"We're going to wait on my sitcom until after the album--probably next year," she says, adding that it would be too difficult to tour and promote the album at the same time.
When it comes to acting, Braxton says she chooses roles that challenge her. "I don't want to play a singer at this stage, because I want people to see me as an actress." She would love to play a villain like Charlize Theron's role in the film Monster. "I'm the kind of person whose brain has to be active, involved and learning, and acting does that for me. It's creative and new and titillates my brain."
Although she has been at the top of her game since she was a teenager singing in the choir and studying to become a teacher at Bowie State University, she still has to work hard. Her 1993 multiplatinum debut album and subsequent chart-toppers established her as one of the industry's top female artists, reportedly grossing more than $170 million for her record company. But at the peak of stardom, the award-winning singer filed for Chapter 7 protection from a reported $3.9 million debt. While enduring bankruptcy and legal troubles, she made a triumphant Broadway debut as "Belle" in the musical Beauty and the Beast. She rebounded from bankruptcy with her possessions and a reported $20 million recording contract with her old label. She has persevered and says she's a lot smarter now than she was when she started in the business.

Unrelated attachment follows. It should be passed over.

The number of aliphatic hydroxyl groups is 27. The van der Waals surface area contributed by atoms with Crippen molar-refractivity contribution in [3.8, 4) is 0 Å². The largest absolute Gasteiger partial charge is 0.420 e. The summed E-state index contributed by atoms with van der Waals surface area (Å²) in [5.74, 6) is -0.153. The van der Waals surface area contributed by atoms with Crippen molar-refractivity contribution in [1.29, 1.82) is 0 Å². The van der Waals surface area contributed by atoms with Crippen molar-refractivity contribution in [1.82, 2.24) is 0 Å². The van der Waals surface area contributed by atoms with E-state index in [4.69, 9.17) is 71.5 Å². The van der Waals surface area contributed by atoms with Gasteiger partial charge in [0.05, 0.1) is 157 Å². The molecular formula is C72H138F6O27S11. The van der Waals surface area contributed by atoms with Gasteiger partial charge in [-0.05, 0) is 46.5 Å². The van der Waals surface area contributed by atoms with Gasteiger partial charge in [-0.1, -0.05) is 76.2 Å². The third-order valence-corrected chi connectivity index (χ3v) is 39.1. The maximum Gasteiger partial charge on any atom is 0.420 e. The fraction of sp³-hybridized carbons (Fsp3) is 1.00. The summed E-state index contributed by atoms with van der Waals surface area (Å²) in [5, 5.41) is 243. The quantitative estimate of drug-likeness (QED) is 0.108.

"I'm still a little feisty, I can't deny it," she says, and although she's an industry veteran, she still has to fight for respect. "I think in the past it was harder, but now I think it's easier. Women are stronger, and we are not afraid anymore.
"I still have to fight for things in the business. I don't think it's because I'm a woman; I think it's more because people think 'Oh, you're a mommy [and you won't fight].' Well, I'm not stupid, and I'm a lot of other things, too," she adds.
Braxton adds that women's roles have expanded. She says she really loves her job, but at the end of the day, she's learned it's about "finding happiness."